And duck feet.
Really, any edible poultry tootsies at all send me into gales of laughter. I’m never sure which foot belongs to which bird, but they all remind me of witches and tickles.
During our visit to Gareth’s Peace Corps site in Yunyang, Central China, we took a trip to the local supermarket.
Gareth and her roommate were there for practical matters: to buy groceries.
But I was there for two selfish purposes:
1) To purchase and eat as many poofy white buns filled with delicious meat and veggies as possible, and…
2) To take photos of chicken feet and giggle.
I bought about eight downy white buns (the correct Mandarin term, Gareth tells me, is bao-zi), and scampered hither and thither photographing bird feet.
You will see from these photos that chicken feet come in all sorts of exciting incarnations in China.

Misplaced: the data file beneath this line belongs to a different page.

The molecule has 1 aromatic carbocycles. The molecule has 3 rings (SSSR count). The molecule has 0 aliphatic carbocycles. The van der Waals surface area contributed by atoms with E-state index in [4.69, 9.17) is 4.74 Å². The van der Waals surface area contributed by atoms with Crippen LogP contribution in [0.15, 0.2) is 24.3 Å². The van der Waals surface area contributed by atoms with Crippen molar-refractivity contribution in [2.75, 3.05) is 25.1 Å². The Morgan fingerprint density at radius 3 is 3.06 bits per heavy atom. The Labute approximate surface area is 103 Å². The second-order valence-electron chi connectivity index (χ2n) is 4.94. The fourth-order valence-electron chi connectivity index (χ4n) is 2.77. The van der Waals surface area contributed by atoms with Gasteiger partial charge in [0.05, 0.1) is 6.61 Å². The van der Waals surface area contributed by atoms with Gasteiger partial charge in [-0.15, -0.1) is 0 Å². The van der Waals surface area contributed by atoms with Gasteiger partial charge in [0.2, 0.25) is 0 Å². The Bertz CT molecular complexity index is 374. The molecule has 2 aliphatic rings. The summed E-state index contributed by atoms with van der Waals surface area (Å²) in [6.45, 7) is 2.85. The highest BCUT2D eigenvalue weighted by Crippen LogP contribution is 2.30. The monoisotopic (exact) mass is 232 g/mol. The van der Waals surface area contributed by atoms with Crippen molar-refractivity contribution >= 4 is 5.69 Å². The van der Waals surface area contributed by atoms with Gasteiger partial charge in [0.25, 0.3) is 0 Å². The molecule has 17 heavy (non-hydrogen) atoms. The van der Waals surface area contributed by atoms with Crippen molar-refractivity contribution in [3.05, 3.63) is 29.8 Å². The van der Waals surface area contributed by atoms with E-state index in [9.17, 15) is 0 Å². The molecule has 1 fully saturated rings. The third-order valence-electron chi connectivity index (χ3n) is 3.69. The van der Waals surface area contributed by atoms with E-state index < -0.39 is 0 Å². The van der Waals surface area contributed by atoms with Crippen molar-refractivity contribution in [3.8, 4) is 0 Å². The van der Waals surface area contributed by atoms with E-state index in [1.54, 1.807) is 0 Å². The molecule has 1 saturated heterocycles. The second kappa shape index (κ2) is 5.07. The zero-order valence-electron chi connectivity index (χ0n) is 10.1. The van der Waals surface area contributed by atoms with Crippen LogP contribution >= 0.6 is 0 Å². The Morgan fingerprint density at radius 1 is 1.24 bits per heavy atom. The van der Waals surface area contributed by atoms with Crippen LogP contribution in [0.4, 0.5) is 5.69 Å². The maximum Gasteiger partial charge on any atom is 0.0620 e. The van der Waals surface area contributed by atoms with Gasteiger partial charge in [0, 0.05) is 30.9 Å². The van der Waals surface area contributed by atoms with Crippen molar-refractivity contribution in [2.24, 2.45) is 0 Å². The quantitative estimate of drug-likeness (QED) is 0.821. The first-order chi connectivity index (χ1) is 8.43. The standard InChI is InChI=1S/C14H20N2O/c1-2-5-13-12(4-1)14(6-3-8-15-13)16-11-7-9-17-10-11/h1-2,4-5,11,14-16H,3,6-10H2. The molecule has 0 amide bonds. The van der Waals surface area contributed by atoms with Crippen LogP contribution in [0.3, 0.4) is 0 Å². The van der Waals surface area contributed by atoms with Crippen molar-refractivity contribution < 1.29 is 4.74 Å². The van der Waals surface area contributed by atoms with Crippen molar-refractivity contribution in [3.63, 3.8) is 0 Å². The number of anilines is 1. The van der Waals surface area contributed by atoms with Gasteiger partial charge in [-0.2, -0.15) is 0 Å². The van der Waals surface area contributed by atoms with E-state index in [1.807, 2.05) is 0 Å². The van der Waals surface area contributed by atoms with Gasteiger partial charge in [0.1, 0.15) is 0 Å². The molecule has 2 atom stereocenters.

You can buy them raw, to cook yourself.
If you have a busier lifestyle and time is short, you can buy the feet cooked and seasoned… and sitting out in the tepid air. (Oh FDA, where are you when we need you?).
Alternately, if you are a highly active chap or lass on the go, you can buy the feet packaged in shrink wrap, mysteriously not needing refrigeration, and doused in either fresh blood or hot peppers (or both). Wouldn’t those be cool to take to your next intramural soccer game to pass around with the Pringles?
And then here is the best part, for those of us who like freshness to the maximum: in many supermarkets in China, no matter how glossy and modern they are, there is a wing labeled “FOWL POULTRY” in which there exist, bopping around… a whole bunch of live chickens!
How delightful to know that the raw chicken feet turning blue on ice were likely dancing around just hours before in a coop a few feet (hahah!) from the display table.
Should I have gotten a bunch of packets of the Feet To Go to bring home as gifts for friends? Would American Customs officers at the airport even permit them into the country?!
“Anything to declare, miss?”
“Why, yes, sir. These.”